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  • High-res JPEG, 0.88 MB, 3008 × 1960 px
  • Medium, 0.61 MB, 1024 × 667 px
  • Low-res JPEG, 0.23 MB, 600 × 391 px

Details

IMAGE number
AMO2646136
Title
Cylinder Seal Impression, Akkadian (shell)
Artist
Mesopotamian
Description
A cylinder seal is a small round cylinder, typically about one inch in length, engraved with written characters or figurative scenes or both, used in ancient times to roll an impression onto a two-dimensional surface, generally wet clay. Cylinder seals were invented around 3500 BC in the Near East, at the contemporary sites of Susa in south-western Iran and Uruk in southern Mesopotamia. They are linked to the invention of the latter’s cuneiform writing on clay tablets. They were used as an administrative tool, a form of signature, as well as jewelry and as magical amulets; later versions would employ notations with Mesopotamian cuneiform. In later periods, they were used to notarize or attest to multiple impressions of clay documents. Graves and other sites housing precious items such as gold, silver, beads, and gemstones often included one or two cylinder seals, as honorific grave goods.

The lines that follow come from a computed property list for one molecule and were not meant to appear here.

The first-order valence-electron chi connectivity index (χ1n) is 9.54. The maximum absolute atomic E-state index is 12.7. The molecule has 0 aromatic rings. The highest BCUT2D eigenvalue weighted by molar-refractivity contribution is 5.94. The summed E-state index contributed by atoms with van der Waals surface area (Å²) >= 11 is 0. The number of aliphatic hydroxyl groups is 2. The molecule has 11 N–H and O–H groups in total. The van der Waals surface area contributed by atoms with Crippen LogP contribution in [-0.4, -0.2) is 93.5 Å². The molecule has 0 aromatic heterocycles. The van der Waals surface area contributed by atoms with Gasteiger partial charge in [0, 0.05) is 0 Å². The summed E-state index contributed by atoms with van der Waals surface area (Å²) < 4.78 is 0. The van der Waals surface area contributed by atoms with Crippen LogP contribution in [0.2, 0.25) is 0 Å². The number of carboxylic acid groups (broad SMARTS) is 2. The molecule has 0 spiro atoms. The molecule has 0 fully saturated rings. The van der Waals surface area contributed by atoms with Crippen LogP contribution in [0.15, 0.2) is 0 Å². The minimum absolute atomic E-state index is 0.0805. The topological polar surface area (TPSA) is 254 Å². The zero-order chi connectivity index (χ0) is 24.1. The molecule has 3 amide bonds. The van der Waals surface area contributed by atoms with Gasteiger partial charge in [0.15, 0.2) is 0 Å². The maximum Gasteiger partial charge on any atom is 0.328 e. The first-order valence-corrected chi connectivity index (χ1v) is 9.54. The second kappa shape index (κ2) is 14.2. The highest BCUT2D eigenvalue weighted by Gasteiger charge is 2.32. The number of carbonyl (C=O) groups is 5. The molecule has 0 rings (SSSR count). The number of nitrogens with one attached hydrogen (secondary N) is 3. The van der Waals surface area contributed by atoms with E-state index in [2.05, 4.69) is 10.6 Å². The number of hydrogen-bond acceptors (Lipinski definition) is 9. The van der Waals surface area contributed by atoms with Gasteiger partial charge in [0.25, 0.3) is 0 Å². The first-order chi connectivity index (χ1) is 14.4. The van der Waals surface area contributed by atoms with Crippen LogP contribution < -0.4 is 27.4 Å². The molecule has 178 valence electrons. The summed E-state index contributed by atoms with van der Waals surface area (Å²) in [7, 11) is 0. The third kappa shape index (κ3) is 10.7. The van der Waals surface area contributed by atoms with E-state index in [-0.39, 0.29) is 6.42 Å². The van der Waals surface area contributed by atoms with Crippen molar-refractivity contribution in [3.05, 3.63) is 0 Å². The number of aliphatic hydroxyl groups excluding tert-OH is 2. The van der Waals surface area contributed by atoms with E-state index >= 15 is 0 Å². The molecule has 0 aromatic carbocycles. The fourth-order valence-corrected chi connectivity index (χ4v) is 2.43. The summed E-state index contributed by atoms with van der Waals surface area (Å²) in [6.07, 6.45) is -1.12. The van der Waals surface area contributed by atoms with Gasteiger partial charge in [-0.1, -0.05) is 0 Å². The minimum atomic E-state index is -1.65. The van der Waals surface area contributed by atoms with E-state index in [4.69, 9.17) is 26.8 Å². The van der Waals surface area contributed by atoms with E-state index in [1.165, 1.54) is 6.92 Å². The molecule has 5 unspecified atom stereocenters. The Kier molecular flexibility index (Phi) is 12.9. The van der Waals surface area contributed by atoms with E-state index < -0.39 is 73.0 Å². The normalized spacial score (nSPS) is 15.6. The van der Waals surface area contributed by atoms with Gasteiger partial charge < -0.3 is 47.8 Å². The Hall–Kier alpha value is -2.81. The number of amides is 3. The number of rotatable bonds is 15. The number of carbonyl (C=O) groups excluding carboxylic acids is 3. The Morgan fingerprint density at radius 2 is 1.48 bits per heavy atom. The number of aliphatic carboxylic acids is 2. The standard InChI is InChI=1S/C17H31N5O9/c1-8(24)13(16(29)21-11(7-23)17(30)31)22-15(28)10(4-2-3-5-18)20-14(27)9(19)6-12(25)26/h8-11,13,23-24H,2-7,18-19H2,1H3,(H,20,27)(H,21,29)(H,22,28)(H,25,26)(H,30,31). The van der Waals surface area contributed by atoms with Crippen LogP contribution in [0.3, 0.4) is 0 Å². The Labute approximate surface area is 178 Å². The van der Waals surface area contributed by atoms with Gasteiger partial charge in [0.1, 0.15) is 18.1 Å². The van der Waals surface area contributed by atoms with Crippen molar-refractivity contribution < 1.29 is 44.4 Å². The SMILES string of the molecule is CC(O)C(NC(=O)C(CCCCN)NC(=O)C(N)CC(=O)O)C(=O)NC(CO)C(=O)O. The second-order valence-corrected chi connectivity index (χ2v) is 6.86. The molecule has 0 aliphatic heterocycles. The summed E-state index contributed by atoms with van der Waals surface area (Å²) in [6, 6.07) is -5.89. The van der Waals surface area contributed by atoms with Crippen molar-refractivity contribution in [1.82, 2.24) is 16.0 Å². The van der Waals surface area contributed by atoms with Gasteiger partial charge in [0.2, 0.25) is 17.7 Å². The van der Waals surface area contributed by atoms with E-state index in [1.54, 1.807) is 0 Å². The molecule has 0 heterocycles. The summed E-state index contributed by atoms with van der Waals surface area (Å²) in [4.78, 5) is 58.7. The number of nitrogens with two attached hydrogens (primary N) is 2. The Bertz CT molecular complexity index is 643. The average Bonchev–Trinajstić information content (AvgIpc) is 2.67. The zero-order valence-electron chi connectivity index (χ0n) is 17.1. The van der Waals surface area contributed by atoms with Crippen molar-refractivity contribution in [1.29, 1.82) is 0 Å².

Location
Ashmolean Museum, University of Oxford, UK
Medium
coquille
Date
2350 BC-2150 BC (C24th BC-C21st BC)
Dimensions
3.3x1.7 cms
Credit
Bridgeman Images
Keywords
  • administrative
  • amq
  • antiquities
  • antiquity
  • cuneiform
  • cylinder
  • document
  • east
  • eastern
  • figure
  • figures
  • horse
  • horses
  • impression
  • middle
  • palm
  • palms
  • plough
  • plow
  • procession
  • script
  • seal
  • semitic
  • signature
  • tool

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